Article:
Empowering Futures: Thai Elephant Conservation Travel Program
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Empowering Futures: Thai Elephant Conservation Travel Program

For more details on the program in Thailand and its itinerary, please visit our elephant conservation page. In addition, a couple of other program options include a day with the elephants. View all our Thailand programs for details.

Brice Cooper is just one of the students whose life took a different course after learning about elephants in Thailand. In 2015 she joined a Rustic Pathways program on elephant conservation that immersed her in the caretaker process.

During that program, she was paired with an elephant named Mo J and the elephant’s mahout or caretaker. Cooper learned how to direct the elephant to do different tasks. She also fed Mo J and took her to a nearby river to give her a bath. That role ended up changing her career focus.

Photo by: Brice Cooper, Thailand

“It was as if a switch was flipped in my mind. It opened up a world to me in which I was working with animals in nature rather than a clinic or a zoo. It sparked a change from wanting to be a veterinarian to becoming a wildlife conservationist,” Cooper said.

Cooper went on to earn a degree focused on wildlife conservation from Cornell University and is taking steps to rehabilitate animals. Now other students will be able to walk in her footsteps.

The new Thai Elephant Conservation Project will take students to the 360-acre Sappraiwan Elephant Sanctuary next summer. There they can learn about animal behavior and the lifestyle of the local indigenous people who are the caretakers.

Why the Thai Elephants Need Conservation Help

It’s been a long road for the elephants in Thailand to get to where they are today.

In the early 20th century it’s estimated there were about 400,000 elephants in the country. Then the human population boomed and the logging industry exploded, leading to tremendous habitat loss.

Elephants were used as tractors to pull the logs. In essence, they were employed to destroy their own habitat. That deforestation took a major toll, leading to mudslides and causing the elephant population to dwindle to less than 7,000.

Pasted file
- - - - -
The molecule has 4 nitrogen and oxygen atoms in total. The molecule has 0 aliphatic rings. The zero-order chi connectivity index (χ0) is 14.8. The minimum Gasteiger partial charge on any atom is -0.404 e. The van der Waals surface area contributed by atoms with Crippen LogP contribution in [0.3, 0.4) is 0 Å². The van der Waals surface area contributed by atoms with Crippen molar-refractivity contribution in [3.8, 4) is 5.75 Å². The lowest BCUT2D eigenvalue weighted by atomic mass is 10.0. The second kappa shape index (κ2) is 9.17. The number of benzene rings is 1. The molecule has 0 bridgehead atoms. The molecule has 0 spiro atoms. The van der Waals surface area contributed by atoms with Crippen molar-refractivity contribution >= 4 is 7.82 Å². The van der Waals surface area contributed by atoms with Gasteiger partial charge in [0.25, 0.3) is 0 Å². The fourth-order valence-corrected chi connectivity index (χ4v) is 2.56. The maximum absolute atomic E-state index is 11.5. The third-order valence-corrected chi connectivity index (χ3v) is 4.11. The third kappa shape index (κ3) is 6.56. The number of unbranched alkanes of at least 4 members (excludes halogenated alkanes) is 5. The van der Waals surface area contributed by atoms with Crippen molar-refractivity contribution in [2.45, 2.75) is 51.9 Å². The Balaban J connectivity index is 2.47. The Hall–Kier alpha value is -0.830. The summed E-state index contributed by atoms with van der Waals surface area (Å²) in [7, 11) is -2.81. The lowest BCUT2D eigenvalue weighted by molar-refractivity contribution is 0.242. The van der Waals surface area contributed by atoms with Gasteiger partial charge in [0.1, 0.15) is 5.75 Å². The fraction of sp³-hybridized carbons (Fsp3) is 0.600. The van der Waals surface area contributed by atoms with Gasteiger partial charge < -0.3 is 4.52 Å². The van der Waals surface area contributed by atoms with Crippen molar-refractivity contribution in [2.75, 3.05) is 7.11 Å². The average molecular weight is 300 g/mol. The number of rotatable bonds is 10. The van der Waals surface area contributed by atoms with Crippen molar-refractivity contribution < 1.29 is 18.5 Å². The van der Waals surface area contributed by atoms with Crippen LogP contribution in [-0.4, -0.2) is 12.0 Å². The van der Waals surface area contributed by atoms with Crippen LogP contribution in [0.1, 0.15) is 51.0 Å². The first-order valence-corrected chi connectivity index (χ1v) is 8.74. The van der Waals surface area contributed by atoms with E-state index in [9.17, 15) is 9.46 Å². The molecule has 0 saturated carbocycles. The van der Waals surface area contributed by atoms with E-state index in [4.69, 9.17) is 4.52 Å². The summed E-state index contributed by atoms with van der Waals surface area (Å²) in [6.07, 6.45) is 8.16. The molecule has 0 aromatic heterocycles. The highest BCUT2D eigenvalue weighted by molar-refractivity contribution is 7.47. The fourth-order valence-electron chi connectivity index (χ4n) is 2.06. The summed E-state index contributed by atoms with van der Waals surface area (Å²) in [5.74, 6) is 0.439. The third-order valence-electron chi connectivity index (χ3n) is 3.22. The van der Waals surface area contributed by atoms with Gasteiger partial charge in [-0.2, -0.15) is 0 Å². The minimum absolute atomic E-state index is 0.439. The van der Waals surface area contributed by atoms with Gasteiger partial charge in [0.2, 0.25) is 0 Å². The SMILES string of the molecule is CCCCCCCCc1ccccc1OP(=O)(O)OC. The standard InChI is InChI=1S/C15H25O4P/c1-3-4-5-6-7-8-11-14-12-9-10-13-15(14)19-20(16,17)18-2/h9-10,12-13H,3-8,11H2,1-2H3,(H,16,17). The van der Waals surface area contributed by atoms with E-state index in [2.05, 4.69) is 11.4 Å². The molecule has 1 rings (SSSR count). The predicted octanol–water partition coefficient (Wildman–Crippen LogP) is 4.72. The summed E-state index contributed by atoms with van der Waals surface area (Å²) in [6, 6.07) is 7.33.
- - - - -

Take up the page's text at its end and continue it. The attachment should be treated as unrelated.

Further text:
In 1989 the government responded by putting a moratorium on logging. Rustic Pathways’ Southeast Asia Manager Keegan Kennedy said this immediately created a challenge for the mahouts, who are the caretakers for the elephants.

“These were not wild elephants. They were born with people so they couldn’t be released or they’d die,” Kennedy said. “Conservation centers were created to support the elephants and teach people how to live with them. Elephants need people as much as people need the elephants.”

The mahouts led the way in ensuring the remaining elephants survived and thrived. Students are paired with a mahout while they’re at the sanctuary so they can see how the caretaker’s lives differ from their own.

The Mahout and the Thai Elephant

Many mahouts are members of the Karen indigenous group, and they pass down the elephant caretaker role from generation to generation. A mahout is matched with an elephant and then undergoes a marriage-like ceremony in which he pledges to care for the animal.

The mahouts live with the elephants in the jungle and train them. They’re responsible for their care and for safety measures. Kennedy says during Covid many mahouts took their elephants home to their villages when conservation centers had to close.